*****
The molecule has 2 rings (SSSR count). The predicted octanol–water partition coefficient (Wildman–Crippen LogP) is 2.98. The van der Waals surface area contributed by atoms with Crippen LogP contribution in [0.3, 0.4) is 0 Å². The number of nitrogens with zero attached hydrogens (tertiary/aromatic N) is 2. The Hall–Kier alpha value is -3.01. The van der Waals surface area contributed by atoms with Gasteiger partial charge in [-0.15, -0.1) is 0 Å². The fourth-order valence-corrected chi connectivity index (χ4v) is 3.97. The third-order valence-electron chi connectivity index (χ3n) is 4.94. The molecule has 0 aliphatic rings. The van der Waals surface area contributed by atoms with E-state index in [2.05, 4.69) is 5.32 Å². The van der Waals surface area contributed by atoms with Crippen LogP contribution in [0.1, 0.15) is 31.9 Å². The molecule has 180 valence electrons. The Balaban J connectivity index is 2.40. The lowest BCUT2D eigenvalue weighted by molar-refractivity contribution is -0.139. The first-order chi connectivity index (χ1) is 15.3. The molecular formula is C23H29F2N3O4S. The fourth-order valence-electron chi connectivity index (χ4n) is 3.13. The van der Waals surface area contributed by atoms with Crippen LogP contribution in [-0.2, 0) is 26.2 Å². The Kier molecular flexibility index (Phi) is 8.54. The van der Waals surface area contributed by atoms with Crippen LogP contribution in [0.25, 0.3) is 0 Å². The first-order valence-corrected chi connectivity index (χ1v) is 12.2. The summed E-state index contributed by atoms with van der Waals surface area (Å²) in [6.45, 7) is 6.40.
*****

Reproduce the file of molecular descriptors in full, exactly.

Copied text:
The molecule has 2 rings (SSSR count). The predicted octanol–water partition coefficient (Wildman–Crippen LogP) is 2.98. The van der Waals surface area contributed by atoms with Crippen LogP contribution in [0.3, 0.4) is 0 Å². The number of nitrogens with zero attached hydrogens (tertiary/aromatic N) is 2. The Hall–Kier alpha value is -3.01. The van der Waals surface area contributed by atoms with Gasteiger partial charge in [-0.15, -0.1) is 0 Å². The fourth-order valence-corrected chi connectivity index (χ4v) is 3.97. The third-order valence-electron chi connectivity index (χ3n) is 4.94. The molecule has 0 aliphatic rings. The van der Waals surface area contributed by atoms with E-state index in [2.05, 4.69) is 5.32 Å². The van der Waals surface area contributed by atoms with Crippen LogP contribution in [0.1, 0.15) is 31.9 Å². The molecule has 180 valence electrons. The Balaban J connectivity index is 2.40. The lowest BCUT2D eigenvalue weighted by molar-refractivity contribution is -0.139. The first-order chi connectivity index (χ1) is 15.3. The molecular formula is C23H29F2N3O4S. The fourth-order valence-electron chi connectivity index (χ4n) is 3.13. The van der Waals surface area contributed by atoms with Crippen LogP contribution in [-0.2, 0) is 26.2 Å². The Kier molecular flexibility index (Phi) is 8.54. The van der Waals surface area contributed by atoms with Crippen LogP contribution in [0.25, 0.3) is 0 Å². The first-order valence-corrected chi connectivity index (χ1v) is 12.2. The summed E-state index contributed by atoms with van der Waals surface area (Å²) in [6.45, 7) is 6.40.